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My county is banned from using enlist.


acem
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So my county is banned from using enlist. This sucks.

My neighbors will have to go back to using dicamba... dicamba drift is much more dangerous here. We have vineyards and orchards about 5 miles from the bottomland where soybeans are grown. Im very concerned...

Maybe I should just go back to cultivating...

Thx-Ace 

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5 hours ago, acem said:

So my county is banned from using enlist. This sucks.

My neighbors will have to go back to using dicamba... dicamba drift is much more dangerous here. We have vineyards and orchards about 5 miles from the bottomland where soybeans are grown. Im very concerned...

Maybe I should just go back to cultivating...

Thx-Ace 

  Dicamba is only legal to apply here in NY until June 30 which makes it quite ineffective when most of the spray season post emergence is July and sometimes into August.  It would not surprise me if Enlist undergoes a similar fate or is more restricted.  I think at some point Dicamba will become entirely illegal here.  Probably wind up going back to pre-emergence products such as Dual/Sencor-Metribuzin.  It was said that the chemical companies were under pressure to get rid of those because the soil residual was to the point where it was entering the ground water hence Roundup Ready.  It would not surprise me that it will come down to cultivation or give up.  

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7 hours ago, Dirt_Floor_Poor said:

Just use Liberty. No way on earth I would be spraying dicamba. Liberty worked good for us, but we’re using Enlist now. 

Can't get it. Been a problem for over a year now. Its worse than getting roundup

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2 hours ago, 766 Man said:

  Dicamba is only legal to apply here in NY until June 30 which makes it quite ineffective when most of the spray season post emergence is July and sometimes into August.  It would not surprise me if Enlist undergoes a similar fate or is more restricted.  I think at some point Dicamba will become entirely illegal here.  Probably wind up going back to pre-emergence products such as Dual/Sencor-Metribuzin.  It was said that the chemical companies were under pressure to get rid of those because the soil residual was to the point where it was entering the ground water hence Roundup Ready.  It would not surprise me that it will come down to cultivation or give up.  

Having to cultivate beans around here would end raising beans in our area. Cultivator would root up all the rocks that we have pushed down into the ground with our packers and rollers during planting and you couldn't run the head in float to get all the beans for all the rocks on top.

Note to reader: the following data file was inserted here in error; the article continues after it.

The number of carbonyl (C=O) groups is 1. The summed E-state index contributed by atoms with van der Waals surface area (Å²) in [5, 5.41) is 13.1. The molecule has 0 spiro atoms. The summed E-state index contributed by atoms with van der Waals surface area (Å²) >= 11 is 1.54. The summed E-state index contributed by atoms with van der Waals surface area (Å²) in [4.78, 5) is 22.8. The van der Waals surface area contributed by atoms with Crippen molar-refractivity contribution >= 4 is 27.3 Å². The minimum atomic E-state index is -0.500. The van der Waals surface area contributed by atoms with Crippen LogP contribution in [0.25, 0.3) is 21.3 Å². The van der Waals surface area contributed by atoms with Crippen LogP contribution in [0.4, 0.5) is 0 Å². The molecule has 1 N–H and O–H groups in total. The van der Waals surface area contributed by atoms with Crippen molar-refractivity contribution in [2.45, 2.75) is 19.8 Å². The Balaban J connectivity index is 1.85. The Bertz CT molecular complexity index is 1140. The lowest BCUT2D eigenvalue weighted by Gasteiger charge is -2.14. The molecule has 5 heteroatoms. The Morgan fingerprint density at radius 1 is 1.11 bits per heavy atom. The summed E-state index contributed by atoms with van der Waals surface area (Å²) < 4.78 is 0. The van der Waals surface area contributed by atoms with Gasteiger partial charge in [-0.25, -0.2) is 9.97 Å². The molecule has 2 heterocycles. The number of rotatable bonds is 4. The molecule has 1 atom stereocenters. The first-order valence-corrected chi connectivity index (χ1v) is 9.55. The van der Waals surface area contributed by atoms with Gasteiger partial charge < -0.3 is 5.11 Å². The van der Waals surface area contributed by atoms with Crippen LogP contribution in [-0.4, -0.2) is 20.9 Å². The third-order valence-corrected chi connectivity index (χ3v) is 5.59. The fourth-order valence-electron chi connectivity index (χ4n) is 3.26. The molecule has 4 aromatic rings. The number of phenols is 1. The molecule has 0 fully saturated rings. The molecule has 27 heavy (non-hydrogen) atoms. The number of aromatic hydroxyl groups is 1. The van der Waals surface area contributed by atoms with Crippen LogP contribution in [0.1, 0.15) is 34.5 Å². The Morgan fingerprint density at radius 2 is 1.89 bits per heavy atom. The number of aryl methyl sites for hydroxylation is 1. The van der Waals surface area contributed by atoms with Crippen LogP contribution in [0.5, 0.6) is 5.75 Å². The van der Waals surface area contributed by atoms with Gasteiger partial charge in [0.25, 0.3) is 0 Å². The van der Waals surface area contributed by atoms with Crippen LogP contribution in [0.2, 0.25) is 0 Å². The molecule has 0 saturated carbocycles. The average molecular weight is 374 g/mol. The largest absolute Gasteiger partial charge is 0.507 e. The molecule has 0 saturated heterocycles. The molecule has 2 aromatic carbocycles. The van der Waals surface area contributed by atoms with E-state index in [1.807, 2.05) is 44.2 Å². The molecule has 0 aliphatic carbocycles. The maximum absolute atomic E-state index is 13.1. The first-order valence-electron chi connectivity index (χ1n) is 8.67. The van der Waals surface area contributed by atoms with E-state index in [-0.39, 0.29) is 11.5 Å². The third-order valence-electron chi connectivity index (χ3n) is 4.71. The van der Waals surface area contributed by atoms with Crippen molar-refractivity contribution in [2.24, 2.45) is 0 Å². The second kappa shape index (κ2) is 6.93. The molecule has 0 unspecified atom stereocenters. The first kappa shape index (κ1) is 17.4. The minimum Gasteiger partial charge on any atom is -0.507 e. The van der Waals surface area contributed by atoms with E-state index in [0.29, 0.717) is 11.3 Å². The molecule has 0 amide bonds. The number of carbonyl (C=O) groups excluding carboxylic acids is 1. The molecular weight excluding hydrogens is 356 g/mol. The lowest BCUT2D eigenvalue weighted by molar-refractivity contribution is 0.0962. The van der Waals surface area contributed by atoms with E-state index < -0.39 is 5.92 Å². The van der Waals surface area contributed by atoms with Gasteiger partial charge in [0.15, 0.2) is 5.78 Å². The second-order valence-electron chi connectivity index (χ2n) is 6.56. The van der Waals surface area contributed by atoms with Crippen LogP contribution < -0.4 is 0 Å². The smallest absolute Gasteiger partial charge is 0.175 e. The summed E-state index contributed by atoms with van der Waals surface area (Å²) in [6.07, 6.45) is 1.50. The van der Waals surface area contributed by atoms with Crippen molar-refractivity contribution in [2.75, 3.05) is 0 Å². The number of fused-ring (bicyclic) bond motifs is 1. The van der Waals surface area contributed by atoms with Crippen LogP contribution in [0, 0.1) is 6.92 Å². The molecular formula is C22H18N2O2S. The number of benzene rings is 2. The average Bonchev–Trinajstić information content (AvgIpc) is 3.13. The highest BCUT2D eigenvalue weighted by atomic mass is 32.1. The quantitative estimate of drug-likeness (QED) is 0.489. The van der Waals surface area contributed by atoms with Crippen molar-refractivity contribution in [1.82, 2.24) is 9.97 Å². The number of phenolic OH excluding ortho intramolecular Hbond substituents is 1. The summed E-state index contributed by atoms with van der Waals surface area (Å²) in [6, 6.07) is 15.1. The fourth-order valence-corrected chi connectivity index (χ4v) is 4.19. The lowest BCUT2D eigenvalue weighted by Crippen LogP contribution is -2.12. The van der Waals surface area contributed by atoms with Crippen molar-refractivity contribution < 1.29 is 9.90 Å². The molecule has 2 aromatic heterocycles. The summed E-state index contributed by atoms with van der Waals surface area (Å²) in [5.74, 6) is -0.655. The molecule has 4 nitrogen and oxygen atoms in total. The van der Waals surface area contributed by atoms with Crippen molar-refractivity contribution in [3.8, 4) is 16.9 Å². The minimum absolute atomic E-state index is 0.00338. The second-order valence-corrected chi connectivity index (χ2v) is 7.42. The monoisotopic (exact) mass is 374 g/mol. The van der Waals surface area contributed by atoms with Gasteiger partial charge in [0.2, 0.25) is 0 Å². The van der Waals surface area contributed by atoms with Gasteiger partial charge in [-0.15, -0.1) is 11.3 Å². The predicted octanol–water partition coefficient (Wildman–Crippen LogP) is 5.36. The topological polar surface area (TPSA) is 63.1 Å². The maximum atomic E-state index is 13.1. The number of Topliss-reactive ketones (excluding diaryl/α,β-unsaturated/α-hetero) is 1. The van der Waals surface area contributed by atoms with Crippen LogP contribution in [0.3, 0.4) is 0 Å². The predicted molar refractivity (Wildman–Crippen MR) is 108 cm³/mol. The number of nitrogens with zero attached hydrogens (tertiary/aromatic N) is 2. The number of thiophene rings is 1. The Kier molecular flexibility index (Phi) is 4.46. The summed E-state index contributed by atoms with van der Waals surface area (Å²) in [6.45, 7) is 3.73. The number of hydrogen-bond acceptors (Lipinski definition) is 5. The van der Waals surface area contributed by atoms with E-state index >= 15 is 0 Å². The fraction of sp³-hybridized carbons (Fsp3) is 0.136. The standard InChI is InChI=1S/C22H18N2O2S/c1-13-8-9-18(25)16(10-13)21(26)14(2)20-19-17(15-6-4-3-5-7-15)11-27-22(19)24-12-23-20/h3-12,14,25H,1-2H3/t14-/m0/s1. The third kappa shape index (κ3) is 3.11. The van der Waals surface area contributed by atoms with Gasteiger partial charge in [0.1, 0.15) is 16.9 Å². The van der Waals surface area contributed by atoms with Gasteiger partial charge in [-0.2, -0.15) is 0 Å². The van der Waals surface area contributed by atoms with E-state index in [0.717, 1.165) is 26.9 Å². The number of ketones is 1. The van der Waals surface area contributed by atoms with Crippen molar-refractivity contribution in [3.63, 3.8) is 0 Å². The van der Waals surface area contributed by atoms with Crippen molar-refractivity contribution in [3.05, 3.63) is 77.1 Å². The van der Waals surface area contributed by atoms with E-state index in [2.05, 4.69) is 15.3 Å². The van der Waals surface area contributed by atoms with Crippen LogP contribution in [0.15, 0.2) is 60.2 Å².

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2 hours ago, Michigan No Till said:

766 man, is spot on, pre plant residuals.

Cleaned up the weed mess on my Bean acres, 3 pre program.

Last spring, dual 2 Magnum, metribuzin, sharpen, glyphosate, methylated seed oil and spray grade AMS.

Post application was dual, gly, and liberty, and.

Clean beans.

Pretty much our spray program but we use Zidua pro.

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44 minutes ago, Reichow7120 said:

Having to cultivate beans around here would end raising beans in our area. Cultivator would root up all the rocks that we have pushed down into the ground with our packers and rollers during planting and you couldn't run the head in float to get all the beans for all the rocks on top.

It's funny now or ironic that someone complains about rocks in beans,I never gave a thought to how many don't pick rocks in soybeans untill now.I know that rock picking beans on thousands of acres is impossible but as a kid in eastern Pennsylvania in the 70's ,we and I mostly picked rocks in beans.We raised couple hundred acres of beans every year,some fields had rocks,parts of fields,big rocks and little. In beans rocks were picked if they were fist sized or bigger.I would harrow the fields with a 12 ' spring tooth harrow pulled with the old M with a loader on front. Drive till I seen a family of stones start picking.The woods at the ends would be dumping ground. You had to think when you pulled in, because there was no backing up hardly at all with that old drag harrow, just kinda maneuvered your way forward and out.I even did the majority of combining as a teenager so if I broke a blade dad didn't holler I just fixed it.But no till has eliminated that rock picking in  beans and that's one thing I wouldn't want to start again. It was the job regulated to the lowest man or boy on the totem pole.

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4 minutes ago, Jacka said:

It's funny now or ironic that someone complains about rocks in beans,I never gave a thought to how many don't pick rocks in soybeans untill now.I know that rock picking beans on thousands of acres is impossible but as a kid in eastern Pennsylvania in the 70's ,we and I mostly picked rocks in beans.We raised couple hundred acres of beans every year,some fields had rocks,parts of fields,big rocks and little. In beans rocks were picked if they were fist sized or bigger.I would harrow the fields with a 12 ' spring tooth harrow pulled with the old M with a loader on front. Drive till I seen a family of stones start picking.The woods at the ends would be dumping ground. You had to think when you pulled in, because there was no backing up hardly at all with that old drag harrow, just kinda maneuvered your way forward and out.I even did the majority of combining as a teenager so if I broke a blade dad didn't holler I just fixed it.But no till has eliminated that rock picking in  beans and that's one thing I wouldn't want to start again. It was the job regulated to the lowest man or boy on the totem pole.

If we we picked every rock from fist size up. That would be the rest of our lives on the ground we own. Not counting the rented ground. We pick the bigger rocks and stamp down the smaller rocks. The small rocks can do damage too but rolling the field takes care of that. Everyone rolls their bean fields around here.

And yes. Rock picking is the most hated job on this place. Bar none. Most other jobs when you get done you can tell you made a difference. Rock picking here you know that as soon as you stir some dirt again. You can't hardly tell where you picked. 

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11 minutes ago, Michigan No Till said:

Same here Reichow 7120, reason I no till.

I'm trying to get my custom spray man to use prowl H2O this spring with sulftrazone and metribuzin.